We had arrived in Bali the evening before with a direct flight from Dubai and started our first day nice and early with a private tour.
Mr. Z and I were determined to see as much of Bali as we could over the next four full days and had no intention of spending hours lounging about the white sand beaches and instead decided to head inland to take in the countryside and some of Bali’s most famous temples.
After a fifteen minute drive out of Kuta (where our hotel was located) we reached the small winding roads that twisted through rice fields and lush forests before we reached the Royal Temple of Mengwi.
The temple was built in 1634 by the King of the Mengwi dynasty and to this day is still in full use.
Regular ceremonies, some stretching over multiple days are still held here by the local people.
The temple was very large and gave a great introduction to Z and me about the importance of temples in Bali and their relevance to the local community.
Directly after, we set off even further inland stopping at a small restaurant where we sampled the local cuisine.
Shortly after lunch we set off for a plantation that was by far one of my favorite experiences of the entire trip.
We stopped at this plantation to try the famous luwak coffee.
For those that don’t know luwak coffee is considered the world’s most exclusive and expensive coffee because it is created by a small type of forest cat (though I think they look more similar to ferrets) who eat a specific type of coffee cherry plant. This then passes through the cats system and is eventually excreted. These droppings are then collected by farmers who dehusk – by hand – the coffee beans which have passed through the cats.
Might sound gross but this stuff sells for a pretty penny around the world and having the opportunity to see where these cats naturally live and see the process for ourselves was really a special experience.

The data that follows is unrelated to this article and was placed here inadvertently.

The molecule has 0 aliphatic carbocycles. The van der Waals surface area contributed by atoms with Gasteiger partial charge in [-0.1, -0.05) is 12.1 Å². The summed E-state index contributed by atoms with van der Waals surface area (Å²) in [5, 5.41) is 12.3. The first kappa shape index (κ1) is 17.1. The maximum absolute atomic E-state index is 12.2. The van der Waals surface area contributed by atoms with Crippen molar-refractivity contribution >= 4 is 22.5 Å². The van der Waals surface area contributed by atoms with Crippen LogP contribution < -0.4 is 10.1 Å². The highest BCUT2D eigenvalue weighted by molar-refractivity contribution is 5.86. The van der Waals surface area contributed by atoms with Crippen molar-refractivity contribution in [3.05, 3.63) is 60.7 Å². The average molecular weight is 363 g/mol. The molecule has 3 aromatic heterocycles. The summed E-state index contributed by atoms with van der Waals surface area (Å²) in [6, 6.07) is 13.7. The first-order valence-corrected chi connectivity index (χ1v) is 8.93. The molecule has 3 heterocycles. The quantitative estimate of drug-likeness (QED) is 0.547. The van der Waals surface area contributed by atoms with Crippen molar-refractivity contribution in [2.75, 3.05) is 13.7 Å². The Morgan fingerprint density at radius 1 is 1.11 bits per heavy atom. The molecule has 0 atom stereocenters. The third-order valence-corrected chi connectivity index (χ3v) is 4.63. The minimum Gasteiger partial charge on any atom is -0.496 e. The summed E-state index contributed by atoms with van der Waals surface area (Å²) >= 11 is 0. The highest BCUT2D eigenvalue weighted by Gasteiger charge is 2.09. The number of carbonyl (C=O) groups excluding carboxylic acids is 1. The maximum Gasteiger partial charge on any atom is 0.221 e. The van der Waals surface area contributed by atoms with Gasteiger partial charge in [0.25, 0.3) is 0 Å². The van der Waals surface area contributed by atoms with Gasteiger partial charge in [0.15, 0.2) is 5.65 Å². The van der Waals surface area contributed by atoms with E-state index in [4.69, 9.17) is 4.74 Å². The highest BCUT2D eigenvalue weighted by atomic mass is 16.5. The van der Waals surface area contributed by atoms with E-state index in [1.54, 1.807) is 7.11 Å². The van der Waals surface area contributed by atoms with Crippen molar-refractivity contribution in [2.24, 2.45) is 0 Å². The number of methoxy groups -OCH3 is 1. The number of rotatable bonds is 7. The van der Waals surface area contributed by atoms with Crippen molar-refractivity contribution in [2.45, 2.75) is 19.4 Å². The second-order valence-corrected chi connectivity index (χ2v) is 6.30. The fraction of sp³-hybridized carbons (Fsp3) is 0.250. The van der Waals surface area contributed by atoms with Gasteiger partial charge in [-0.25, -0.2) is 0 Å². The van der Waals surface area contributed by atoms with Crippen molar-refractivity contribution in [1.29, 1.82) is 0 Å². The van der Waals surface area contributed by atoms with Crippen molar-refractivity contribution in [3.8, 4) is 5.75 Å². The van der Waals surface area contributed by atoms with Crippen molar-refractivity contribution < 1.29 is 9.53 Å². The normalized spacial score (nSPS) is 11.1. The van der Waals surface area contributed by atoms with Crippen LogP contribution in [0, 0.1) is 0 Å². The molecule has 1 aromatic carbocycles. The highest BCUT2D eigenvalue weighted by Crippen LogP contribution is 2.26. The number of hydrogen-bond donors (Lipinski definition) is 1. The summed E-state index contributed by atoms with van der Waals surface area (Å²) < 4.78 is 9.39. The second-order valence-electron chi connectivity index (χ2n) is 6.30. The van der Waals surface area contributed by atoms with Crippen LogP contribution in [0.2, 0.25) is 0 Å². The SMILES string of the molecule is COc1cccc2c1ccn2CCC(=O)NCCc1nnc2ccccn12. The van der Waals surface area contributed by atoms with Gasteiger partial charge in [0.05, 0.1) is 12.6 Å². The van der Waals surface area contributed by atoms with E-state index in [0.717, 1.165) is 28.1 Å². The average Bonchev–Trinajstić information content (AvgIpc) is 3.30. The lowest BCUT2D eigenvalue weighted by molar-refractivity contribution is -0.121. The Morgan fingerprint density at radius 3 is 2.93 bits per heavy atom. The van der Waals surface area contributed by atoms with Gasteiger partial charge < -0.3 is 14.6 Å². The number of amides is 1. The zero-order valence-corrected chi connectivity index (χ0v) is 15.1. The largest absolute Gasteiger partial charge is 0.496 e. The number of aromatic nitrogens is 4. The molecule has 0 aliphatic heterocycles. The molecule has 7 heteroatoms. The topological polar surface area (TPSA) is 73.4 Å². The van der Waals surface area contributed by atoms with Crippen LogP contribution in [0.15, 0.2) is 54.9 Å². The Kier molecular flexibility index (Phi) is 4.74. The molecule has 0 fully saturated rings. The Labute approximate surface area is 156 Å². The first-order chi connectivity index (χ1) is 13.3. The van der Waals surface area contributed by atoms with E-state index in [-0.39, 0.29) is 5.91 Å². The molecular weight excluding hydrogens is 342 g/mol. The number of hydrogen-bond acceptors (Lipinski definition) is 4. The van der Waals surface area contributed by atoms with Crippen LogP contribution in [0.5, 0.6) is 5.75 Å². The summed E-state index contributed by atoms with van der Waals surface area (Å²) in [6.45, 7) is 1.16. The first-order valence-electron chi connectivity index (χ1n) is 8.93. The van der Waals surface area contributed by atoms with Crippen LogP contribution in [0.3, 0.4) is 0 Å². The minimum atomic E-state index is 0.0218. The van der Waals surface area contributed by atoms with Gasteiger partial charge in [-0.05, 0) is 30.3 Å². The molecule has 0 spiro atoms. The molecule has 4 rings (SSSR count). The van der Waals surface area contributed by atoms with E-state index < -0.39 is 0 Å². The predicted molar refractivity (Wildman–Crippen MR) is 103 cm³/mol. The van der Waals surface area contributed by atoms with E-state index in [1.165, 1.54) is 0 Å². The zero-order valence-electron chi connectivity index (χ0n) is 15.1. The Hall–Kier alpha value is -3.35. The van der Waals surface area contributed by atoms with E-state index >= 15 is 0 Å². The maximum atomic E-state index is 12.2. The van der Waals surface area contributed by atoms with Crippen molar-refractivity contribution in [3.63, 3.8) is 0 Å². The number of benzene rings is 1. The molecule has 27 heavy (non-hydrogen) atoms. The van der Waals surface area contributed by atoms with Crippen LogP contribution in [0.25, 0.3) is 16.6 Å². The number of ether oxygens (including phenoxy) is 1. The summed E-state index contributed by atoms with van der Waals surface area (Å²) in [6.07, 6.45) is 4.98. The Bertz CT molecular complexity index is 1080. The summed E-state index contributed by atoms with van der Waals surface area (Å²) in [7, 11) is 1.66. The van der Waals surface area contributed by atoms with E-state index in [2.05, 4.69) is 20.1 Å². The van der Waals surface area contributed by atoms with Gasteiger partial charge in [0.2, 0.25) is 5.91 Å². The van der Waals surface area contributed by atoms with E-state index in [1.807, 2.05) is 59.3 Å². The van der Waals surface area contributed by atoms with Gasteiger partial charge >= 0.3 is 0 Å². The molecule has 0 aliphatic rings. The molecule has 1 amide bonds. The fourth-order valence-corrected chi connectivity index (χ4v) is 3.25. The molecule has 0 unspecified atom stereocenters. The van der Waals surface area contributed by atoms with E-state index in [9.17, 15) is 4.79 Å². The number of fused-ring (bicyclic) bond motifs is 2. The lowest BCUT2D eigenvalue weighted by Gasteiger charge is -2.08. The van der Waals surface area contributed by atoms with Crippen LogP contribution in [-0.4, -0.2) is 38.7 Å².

We ended up leaving this plantation with a whole KM of the stuff as well as different blends of teas and other coffees.
This plantation was so peaceful and offered so much I didn’t want to leave – but we still had so much to see.
The next stop was to the botanical gardens in the misty mountains which is the home to more than 2,000 species of plants and flowers.
The temple was originally constructed in 1663 and is still used today in many ceremonies which give praise to the water goddess Dewi Danu.
This lake provides water for much of the surrounding farm land and thus is vital to the local peoples way of life.
We had an absolute feast of sea foods and stir fries all washed down with a local rosé.
Bali was already completely winning us over.
Tomorrow would be another early start so with our bellies full of delicious local food we headed back to the hotel, wrapped ourselves in the crisp white sheets to catch a few dreams before tomorrows adventures.
For a little sneak peak before I put up the remaining posts on our Bali trip I created this short overview video of our entire trip. Hope you enjoy :)
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